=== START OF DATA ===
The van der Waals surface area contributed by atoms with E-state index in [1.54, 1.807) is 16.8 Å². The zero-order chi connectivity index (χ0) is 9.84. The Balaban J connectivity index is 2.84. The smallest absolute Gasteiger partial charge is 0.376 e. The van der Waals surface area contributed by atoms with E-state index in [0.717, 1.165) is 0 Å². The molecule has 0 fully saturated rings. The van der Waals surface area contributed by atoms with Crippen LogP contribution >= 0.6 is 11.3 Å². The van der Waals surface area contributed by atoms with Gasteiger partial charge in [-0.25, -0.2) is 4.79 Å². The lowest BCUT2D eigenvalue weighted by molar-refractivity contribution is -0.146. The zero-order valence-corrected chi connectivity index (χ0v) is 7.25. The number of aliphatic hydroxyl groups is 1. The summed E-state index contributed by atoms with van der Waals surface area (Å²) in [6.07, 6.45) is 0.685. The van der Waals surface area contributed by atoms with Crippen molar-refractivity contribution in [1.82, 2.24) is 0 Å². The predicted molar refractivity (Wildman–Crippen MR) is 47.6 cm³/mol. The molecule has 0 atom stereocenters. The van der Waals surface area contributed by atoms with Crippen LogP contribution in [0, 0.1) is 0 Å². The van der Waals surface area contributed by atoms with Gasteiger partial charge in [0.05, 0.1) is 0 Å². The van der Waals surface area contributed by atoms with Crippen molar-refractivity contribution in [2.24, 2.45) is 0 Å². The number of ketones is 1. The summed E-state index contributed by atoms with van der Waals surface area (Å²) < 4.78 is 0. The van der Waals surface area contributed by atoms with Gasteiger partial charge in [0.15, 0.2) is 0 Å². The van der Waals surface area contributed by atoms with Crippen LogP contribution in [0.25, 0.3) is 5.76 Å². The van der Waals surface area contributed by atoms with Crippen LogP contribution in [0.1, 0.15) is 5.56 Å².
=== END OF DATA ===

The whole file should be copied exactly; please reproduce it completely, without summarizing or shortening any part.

The van der Waals surface area contributed by atoms with E-state index in [1.54, 1.807) is 16.8 Å². The zero-order chi connectivity index (χ0) is 9.84. The Balaban J connectivity index is 2.84. The smallest absolute Gasteiger partial charge is 0.376 e. The van der Waals surface area contributed by atoms with E-state index in [0.717, 1.165) is 0 Å². The molecule has 0 fully saturated rings. The van der Waals surface area contributed by atoms with Crippen LogP contribution >= 0.6 is 11.3 Å². The van der Waals surface area contributed by atoms with Gasteiger partial charge in [-0.25, -0.2) is 4.79 Å². The lowest BCUT2D eigenvalue weighted by molar-refractivity contribution is -0.146. The zero-order valence-corrected chi connectivity index (χ0v) is 7.25. The number of aliphatic hydroxyl groups is 1. The summed E-state index contributed by atoms with van der Waals surface area (Å²) in [6.07, 6.45) is 0.685. The van der Waals surface area contributed by atoms with Crippen molar-refractivity contribution in [1.82, 2.24) is 0 Å². The predicted molar refractivity (Wildman–Crippen MR) is 47.6 cm³/mol. The molecule has 0 atom stereocenters. The van der Waals surface area contributed by atoms with Crippen LogP contribution in [0, 0.1) is 0 Å². The van der Waals surface area contributed by atoms with Gasteiger partial charge in [0.05, 0.1) is 0 Å². The van der Waals surface area contributed by atoms with Crippen molar-refractivity contribution in [2.24, 2.45) is 0 Å². The number of ketones is 1. The summed E-state index contributed by atoms with van der Waals surface area (Å²) < 4.78 is 0. The van der Waals surface area contributed by atoms with Gasteiger partial charge in [0.15, 0.2) is 0 Å². The van der Waals surface area contributed by atoms with Crippen LogP contribution in [0.25, 0.3) is 5.76 Å². The van der Waals surface area contributed by atoms with Crippen LogP contribution in [0.1, 0.15) is 5.56 Å².